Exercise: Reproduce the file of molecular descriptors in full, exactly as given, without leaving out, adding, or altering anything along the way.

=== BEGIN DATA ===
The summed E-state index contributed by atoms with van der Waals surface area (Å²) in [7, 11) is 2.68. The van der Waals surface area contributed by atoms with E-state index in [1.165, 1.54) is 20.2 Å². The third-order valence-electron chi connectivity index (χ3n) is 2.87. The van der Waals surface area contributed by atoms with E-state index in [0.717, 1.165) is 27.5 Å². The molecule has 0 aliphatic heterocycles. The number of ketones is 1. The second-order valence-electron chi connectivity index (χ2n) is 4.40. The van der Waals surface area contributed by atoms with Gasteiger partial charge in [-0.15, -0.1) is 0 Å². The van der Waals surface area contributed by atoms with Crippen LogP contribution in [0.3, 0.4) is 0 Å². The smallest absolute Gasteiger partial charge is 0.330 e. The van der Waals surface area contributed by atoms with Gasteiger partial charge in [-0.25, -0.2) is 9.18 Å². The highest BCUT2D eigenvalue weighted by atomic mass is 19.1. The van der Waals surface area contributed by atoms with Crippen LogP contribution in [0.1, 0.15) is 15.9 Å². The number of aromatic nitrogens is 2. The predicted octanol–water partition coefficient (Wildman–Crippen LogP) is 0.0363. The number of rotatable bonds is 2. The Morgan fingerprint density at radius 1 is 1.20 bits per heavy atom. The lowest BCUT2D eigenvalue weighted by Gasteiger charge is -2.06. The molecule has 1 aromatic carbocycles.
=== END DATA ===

The summed E-state index contributed by atoms with van der Waals surface area (Å²) in [7, 11) is 2.68. The van der Waals surface area contributed by atoms with E-state index in [1.165, 1.54) is 20.2 Å². The third-order valence-electron chi connectivity index (χ3n) is 2.87. The van der Waals surface area contributed by atoms with E-state index in [0.717, 1.165) is 27.5 Å². The molecule has 0 aliphatic heterocycles. The number of ketones is 1. The second-order valence-electron chi connectivity index (χ2n) is 4.40. The van der Waals surface area contributed by atoms with Gasteiger partial charge in [-0.15, -0.1) is 0 Å². The van der Waals surface area contributed by atoms with Crippen LogP contribution in [0.3, 0.4) is 0 Å². The smallest absolute Gasteiger partial charge is 0.330 e. The van der Waals surface area contributed by atoms with Gasteiger partial charge in [-0.25, -0.2) is 9.18 Å². The highest BCUT2D eigenvalue weighted by atomic mass is 19.1. The van der Waals surface area contributed by atoms with Crippen LogP contribution in [0.1, 0.15) is 15.9 Å². The number of aromatic nitrogens is 2. The predicted octanol–water partition coefficient (Wildman–Crippen LogP) is 0.0363. The number of rotatable bonds is 2. The Morgan fingerprint density at radius 1 is 1.20 bits per heavy atom. The lowest BCUT2D eigenvalue weighted by Gasteiger charge is -2.06. The molecule has 1 aromatic carbocycles.